I wondered again if we’d managed to complete this, if this would have revealed what seemed to me to be an well-known fact about myself, given my love for science/science fiction, love of travel, and desire to see/experience everything possible.  After perusing the question list, I saw 2 questions which could potentially have revealed this:

“14. Is there something that you’ve dreamed of doing for a long time? Why haven’t you done it?  . . .

27. If you were going to become a close friend with your partner, please share what would be important for him or her to know.”

Thinking further though, I’m pretty sure astronaut would NOT have come up.  In fact, as I read through the list, I know I would have answered a lot of these questions differently now than I would have when we were dating. And, maybe will answer them differently in another 10 years. So the question to ask is, do we truly every know anyone? Is it possible to know everything there is to know about someone ever, no matter how close we are?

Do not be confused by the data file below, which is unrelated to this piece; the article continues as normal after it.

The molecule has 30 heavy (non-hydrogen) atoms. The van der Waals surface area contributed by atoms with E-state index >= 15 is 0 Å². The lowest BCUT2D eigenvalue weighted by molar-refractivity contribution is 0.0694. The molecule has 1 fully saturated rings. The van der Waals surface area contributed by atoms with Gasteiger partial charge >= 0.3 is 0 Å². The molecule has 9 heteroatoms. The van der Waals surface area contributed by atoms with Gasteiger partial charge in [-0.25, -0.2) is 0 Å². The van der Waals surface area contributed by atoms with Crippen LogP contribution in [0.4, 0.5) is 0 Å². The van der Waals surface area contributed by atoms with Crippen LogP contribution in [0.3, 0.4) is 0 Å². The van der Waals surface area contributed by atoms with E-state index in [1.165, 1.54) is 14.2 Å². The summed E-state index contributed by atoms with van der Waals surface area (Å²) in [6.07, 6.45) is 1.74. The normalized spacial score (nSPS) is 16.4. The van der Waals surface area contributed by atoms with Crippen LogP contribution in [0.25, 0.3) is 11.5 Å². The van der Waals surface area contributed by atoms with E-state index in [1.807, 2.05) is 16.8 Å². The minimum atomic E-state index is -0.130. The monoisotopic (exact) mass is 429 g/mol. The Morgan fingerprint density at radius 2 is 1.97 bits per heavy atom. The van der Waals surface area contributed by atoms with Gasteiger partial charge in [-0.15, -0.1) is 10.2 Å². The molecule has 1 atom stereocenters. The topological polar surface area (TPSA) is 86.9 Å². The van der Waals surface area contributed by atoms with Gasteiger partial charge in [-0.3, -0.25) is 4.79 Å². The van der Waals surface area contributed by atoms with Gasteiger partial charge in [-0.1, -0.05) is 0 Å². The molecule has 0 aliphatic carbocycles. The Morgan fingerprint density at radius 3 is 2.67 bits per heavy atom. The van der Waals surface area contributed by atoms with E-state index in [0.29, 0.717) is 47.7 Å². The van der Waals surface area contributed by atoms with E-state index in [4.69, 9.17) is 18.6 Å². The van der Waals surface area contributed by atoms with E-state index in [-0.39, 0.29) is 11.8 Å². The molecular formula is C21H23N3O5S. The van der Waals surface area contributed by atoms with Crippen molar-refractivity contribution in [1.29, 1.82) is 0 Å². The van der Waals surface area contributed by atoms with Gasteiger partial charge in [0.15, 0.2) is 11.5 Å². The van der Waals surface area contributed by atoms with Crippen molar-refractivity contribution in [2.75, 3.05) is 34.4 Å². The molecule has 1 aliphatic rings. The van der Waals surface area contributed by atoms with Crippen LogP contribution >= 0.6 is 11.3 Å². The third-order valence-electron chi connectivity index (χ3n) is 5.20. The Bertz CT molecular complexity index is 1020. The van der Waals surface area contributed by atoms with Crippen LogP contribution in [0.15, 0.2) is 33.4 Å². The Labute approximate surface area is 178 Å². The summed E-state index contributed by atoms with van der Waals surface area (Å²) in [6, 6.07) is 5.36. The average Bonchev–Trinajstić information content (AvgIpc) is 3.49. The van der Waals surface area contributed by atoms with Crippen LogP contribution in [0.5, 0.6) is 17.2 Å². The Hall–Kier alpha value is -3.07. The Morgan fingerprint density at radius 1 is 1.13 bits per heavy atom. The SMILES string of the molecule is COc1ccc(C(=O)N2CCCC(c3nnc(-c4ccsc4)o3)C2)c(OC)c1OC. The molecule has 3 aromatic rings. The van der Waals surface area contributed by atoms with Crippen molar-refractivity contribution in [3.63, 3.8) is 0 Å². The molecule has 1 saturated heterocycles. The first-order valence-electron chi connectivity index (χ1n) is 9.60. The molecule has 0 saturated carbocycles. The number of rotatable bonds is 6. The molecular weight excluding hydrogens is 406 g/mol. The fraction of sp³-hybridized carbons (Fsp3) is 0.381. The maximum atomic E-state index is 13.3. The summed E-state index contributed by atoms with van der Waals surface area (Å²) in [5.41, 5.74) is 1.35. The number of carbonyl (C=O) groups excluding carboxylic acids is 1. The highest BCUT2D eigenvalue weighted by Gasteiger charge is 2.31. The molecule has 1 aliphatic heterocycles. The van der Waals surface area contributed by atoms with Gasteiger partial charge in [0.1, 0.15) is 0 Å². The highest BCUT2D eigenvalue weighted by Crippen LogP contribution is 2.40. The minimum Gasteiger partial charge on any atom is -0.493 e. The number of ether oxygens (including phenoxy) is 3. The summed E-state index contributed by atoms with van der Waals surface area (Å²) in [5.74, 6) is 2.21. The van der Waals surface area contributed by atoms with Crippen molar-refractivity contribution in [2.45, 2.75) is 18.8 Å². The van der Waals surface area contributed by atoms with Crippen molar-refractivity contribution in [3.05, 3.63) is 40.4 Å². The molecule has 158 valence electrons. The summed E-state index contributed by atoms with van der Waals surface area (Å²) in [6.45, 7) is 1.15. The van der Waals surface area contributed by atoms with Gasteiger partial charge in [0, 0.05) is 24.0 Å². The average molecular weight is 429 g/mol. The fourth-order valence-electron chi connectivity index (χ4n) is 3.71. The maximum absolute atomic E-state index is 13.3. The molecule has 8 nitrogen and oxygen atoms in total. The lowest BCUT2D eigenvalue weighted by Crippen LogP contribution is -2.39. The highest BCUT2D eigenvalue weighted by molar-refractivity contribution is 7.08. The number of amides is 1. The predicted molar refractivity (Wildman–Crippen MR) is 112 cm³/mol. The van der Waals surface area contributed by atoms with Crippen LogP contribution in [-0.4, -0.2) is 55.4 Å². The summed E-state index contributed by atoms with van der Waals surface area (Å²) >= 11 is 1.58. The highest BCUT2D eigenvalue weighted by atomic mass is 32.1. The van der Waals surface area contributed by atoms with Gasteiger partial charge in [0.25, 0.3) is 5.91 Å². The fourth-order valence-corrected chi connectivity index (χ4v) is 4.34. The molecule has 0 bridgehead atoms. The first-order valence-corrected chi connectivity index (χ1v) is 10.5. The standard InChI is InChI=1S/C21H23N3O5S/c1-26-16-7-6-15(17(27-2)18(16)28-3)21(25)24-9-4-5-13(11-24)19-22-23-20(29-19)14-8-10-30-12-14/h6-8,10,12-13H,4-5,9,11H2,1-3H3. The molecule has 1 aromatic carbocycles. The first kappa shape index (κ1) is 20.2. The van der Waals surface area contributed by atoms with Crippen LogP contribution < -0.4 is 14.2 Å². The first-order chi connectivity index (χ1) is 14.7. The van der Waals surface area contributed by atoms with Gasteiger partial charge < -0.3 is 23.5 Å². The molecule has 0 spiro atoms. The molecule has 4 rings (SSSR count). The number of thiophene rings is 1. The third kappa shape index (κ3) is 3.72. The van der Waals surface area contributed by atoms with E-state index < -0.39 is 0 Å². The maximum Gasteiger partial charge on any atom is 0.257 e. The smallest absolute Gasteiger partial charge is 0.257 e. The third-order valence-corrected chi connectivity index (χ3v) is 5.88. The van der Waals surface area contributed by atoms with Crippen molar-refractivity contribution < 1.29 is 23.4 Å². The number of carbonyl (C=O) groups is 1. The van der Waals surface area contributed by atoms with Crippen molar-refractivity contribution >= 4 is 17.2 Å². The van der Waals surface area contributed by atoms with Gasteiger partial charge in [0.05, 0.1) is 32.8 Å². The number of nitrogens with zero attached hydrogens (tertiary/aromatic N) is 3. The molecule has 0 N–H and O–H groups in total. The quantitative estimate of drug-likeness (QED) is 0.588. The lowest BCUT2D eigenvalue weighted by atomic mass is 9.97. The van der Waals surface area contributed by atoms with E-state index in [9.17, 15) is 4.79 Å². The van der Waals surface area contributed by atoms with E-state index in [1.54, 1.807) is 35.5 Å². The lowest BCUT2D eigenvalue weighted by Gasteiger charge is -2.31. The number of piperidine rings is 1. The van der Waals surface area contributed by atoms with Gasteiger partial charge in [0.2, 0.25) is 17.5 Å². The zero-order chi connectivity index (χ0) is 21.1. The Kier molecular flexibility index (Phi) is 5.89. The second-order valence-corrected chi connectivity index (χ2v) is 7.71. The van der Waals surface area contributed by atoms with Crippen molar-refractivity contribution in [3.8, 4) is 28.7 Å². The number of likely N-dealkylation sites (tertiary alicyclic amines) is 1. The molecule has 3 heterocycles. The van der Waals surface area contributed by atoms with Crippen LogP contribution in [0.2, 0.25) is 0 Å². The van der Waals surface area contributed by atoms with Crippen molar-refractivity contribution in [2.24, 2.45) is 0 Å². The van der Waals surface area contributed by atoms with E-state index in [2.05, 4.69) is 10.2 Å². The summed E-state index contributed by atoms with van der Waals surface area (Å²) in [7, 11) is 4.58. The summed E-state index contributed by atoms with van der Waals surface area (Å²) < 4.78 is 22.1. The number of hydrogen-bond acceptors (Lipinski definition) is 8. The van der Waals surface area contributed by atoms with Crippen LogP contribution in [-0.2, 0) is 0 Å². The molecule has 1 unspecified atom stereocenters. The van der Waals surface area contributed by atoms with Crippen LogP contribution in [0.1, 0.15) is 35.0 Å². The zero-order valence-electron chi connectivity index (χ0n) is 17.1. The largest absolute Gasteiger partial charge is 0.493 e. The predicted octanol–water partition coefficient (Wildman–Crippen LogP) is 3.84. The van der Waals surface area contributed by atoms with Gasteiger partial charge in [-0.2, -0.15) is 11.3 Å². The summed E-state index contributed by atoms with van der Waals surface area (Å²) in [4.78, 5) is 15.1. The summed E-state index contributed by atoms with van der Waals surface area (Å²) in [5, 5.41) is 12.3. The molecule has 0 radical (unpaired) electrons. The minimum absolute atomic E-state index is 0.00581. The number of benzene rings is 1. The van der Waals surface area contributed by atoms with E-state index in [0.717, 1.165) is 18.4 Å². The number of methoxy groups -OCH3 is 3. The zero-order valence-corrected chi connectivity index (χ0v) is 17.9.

I think the answer is no.  And I think that that’s OK.  One of the most illuminating quotes I read as a kid basically stated that in all lives but our own, we are but minor players.   No matter how much we think we know someone, they are the only ones who know everything about themselves, although for the less introspective among us, perhaps even this is not true.

Regardless, as entertaining as it may be to sit down and answer these questions, the premise that this might make you fall in love with someone is a trope that might be interesting in a movie or as the basis for a newspaper article, but the reality of falling in love with someone has less to do with knowing the answers to 36 questions, and more to do with how well we know ourselves. And the important question is not how to fall in love, but how to stay in love and how to continue to love despite the changes wrought by time and circumstance.